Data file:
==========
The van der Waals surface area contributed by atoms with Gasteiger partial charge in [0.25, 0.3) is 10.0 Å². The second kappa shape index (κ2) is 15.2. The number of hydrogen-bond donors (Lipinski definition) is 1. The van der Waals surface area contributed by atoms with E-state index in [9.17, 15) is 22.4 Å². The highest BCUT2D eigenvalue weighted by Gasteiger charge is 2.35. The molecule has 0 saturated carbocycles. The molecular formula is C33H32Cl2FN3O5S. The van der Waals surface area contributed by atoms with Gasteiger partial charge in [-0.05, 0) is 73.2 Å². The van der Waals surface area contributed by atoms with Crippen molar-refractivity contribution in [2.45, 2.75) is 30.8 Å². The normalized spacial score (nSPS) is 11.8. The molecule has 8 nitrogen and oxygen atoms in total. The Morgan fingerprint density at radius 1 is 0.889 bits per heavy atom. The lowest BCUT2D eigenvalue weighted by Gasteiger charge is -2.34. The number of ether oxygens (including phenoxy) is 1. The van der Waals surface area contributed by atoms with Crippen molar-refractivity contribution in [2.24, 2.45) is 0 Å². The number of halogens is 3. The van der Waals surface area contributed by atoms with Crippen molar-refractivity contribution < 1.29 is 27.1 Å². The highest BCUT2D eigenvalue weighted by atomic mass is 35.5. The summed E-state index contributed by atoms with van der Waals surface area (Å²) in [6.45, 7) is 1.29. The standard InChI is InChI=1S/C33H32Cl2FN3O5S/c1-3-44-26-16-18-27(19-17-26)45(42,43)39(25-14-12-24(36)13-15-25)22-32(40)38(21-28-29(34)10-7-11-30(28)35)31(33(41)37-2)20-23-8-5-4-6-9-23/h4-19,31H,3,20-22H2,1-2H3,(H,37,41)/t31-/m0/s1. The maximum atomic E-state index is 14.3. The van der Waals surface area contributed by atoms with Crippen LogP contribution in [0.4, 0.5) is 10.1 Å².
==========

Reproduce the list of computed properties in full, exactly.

The van der Waals surface area contributed by atoms with Gasteiger partial charge in [0.25, 0.3) is 10.0 Å². The second kappa shape index (κ2) is 15.2. The number of hydrogen-bond donors (Lipinski definition) is 1. The van der Waals surface area contributed by atoms with E-state index in [9.17, 15) is 22.4 Å². The highest BCUT2D eigenvalue weighted by Gasteiger charge is 2.35. The molecule has 0 saturated carbocycles. The molecular formula is C33H32Cl2FN3O5S. The van der Waals surface area contributed by atoms with Gasteiger partial charge in [-0.05, 0) is 73.2 Å². The van der Waals surface area contributed by atoms with Crippen molar-refractivity contribution in [2.45, 2.75) is 30.8 Å². The normalized spacial score (nSPS) is 11.8. The molecule has 8 nitrogen and oxygen atoms in total. The Morgan fingerprint density at radius 1 is 0.889 bits per heavy atom. The lowest BCUT2D eigenvalue weighted by Gasteiger charge is -2.34. The number of ether oxygens (including phenoxy) is 1. The van der Waals surface area contributed by atoms with Crippen molar-refractivity contribution in [2.24, 2.45) is 0 Å². The number of halogens is 3. The van der Waals surface area contributed by atoms with Crippen molar-refractivity contribution < 1.29 is 27.1 Å². The highest BCUT2D eigenvalue weighted by atomic mass is 35.5. The summed E-state index contributed by atoms with van der Waals surface area (Å²) in [6.45, 7) is 1.29. The standard InChI is InChI=1S/C33H32Cl2FN3O5S/c1-3-44-26-16-18-27(19-17-26)45(42,43)39(25-14-12-24(36)13-15-25)22-32(40)38(21-28-29(34)10-7-11-30(28)35)31(33(41)37-2)20-23-8-5-4-6-9-23/h4-19,31H,3,20-22H2,1-2H3,(H,37,41)/t31-/m0/s1. The maximum atomic E-state index is 14.3. The van der Waals surface area contributed by atoms with Crippen LogP contribution in [0.4, 0.5) is 10.1 Å².